Top 5 Reasons Your Job Search is Taking Too Long


Looking for a job can be an arduous process; even the most experienced executives can feel frustrated. Understanding the underlying reasons for slow progress can help you jump-start your results. Below are actionable strategies that address the top five drivers of long searches, so you can start landing more interviews and offers.

1. You’re fishing in a sea with too few fish

For a productive job search, play the numbers game to win. That is, ensure you’re targeting enough potential opportunities to get results quickly.

For example, one client was targeting Chief Marketing Officer roles at hedge funds. We figured out that only 13 hedge funds were present in the geographic area she was targeting, and each of those funds employed one CMO. She was therefore targeting only 13 potential positions, too few to get results without a multi-year job search, given that most or all of these positions were probably filled. She began to get more interviews and offers when she expanded the number of potential positions she was targeting from 13 to roughly 200. She did this in three ways: expanding geographically, expanding the types of organizations she was targeting, and considering roles other than just CMO.

As a rule of thumb, targeting 200 positions (open or filled) will land you a role in three to four months at senior levels (a little faster for more junior roles). Double that time frame if you’re targeting 100 positions.

2. Too much “applying,” not enough tapping into the “hidden job market”

A client came to me frustrated with his long search, saying he had applied to dozens of firms with limited success. Right away I suspected that he wasn’t optimizing his efforts across all marketing channels: postings, search firms, networking, and cold outreach. In fact, networking and cold outreach can short-cut a job search because you bypass the screening process by pitching directly to the person you would work for. Improve your job search productivity and tap into this hidden job market by building, keeping in touch with, and optimally leveraging your network to land the “right” meetings with people in a position to hire you.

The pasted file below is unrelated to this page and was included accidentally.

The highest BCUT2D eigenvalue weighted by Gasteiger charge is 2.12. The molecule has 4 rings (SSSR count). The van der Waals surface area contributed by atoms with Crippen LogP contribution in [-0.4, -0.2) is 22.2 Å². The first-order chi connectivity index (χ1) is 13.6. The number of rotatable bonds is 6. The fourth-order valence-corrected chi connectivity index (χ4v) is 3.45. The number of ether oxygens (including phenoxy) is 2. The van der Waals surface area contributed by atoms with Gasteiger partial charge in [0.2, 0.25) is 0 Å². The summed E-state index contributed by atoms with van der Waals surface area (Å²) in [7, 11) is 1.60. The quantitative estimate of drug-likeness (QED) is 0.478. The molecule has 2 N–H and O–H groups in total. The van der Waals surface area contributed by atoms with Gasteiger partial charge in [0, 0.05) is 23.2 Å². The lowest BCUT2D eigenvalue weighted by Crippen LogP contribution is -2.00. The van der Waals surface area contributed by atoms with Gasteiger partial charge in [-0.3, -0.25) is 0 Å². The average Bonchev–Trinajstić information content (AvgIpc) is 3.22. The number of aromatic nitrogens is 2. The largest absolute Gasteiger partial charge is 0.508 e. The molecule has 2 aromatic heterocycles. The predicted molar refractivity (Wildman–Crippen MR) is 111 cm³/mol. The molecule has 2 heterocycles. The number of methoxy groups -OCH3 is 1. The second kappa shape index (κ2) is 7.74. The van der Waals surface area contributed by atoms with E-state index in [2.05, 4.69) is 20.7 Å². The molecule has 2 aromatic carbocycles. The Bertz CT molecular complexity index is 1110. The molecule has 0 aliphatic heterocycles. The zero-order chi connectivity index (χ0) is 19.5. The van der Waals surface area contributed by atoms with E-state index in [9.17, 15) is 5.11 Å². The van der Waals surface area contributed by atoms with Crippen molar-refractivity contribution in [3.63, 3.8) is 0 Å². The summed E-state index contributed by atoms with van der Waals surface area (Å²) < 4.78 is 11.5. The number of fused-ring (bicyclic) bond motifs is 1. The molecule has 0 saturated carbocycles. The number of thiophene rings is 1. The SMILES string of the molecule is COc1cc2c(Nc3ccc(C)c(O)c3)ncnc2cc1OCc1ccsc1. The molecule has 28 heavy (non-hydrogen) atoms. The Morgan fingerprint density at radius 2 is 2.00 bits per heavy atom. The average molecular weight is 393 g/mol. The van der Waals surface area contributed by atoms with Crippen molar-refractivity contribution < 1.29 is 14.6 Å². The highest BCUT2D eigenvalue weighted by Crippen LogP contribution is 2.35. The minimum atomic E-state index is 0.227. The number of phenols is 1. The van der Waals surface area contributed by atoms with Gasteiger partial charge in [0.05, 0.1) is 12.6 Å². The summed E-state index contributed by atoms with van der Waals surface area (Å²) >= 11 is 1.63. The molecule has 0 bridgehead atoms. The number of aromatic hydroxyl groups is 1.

3. Your pitch isn’t resonating in your resume, emails, and interviews

In all your communications, keep the focus on your target audience’s number-one question, “How can you help me?” This means, for example, dropping the resume jargon relevant only to your current or last job, and using the language of your prospective employer.

Lastly, look to surface any potential issues with your pitch or candidacy before they say “no,” both in the interview and in your follow-up Impact Email. To surface these issues, ask two questions as the interview is wrapping up: 1) “Just so I’m clear about what you’re looking for, I’m curious as to how I compare with the other candidates you’re speaking with,” and 2) “How do you feel about moving my candidacy forward in the process?” Many clients at all levels have been able to turn a “no,” into a ”yes” based on the answers to these questions.

4. You’re dropping the ball when you should be following up

Keep in touch with everyone who might help you. The goal is to stay top of mind, so they think of you when something opens up. Jobseekers have long searches when they fail to stay in touch with those who can help.

A simple “Hello and Update” email can be enough to stay on their radar. If you had an interview and haven’t heard back for two-plus weeks, it’s time to follow up, perhaps with an “additional thoughts” influencing email. And if you get rejected, reach out to one or more people with whom you interviewed who seemed to like you personally. Be super gracious: “I wish you much success with the new hire. Given that I’m still in a job search, I would be grateful for 10 minutes of your time to gain your feedback as to why I was not offered the role.” Then offer to stay in touch, connect with them on LinkedIn, and effectively bring them into your network.

5. You have a blind spot

Have someone in your life, or a career coach, review how you present yourself and communicate. Is there something you’re not seeing that may be obvious to someone else? One client was getting interviews but couldn’t close the deal. We met, and I immediately saw what the problem was – he avoided eye contact, always looking down at the desk while talking. His employer of 12 years ignored this quirk as he rose through the ranks to VP of IT. But it wasn’t flying with people who didn’t know him well. When we addressed this issue, his fortunes turned around and he quickly began landing offers.

You may also be misunderstanding the time investment required to land a good offer. If you’re not putting in at least 15-20 hours a week (ideally 35-40), you’re in for a long search. For my job search clients working full time, they are usually able to carve out this space: one hour each morning and evening five days a week, then 2 1/2 hours each weekend day and you’re at 15.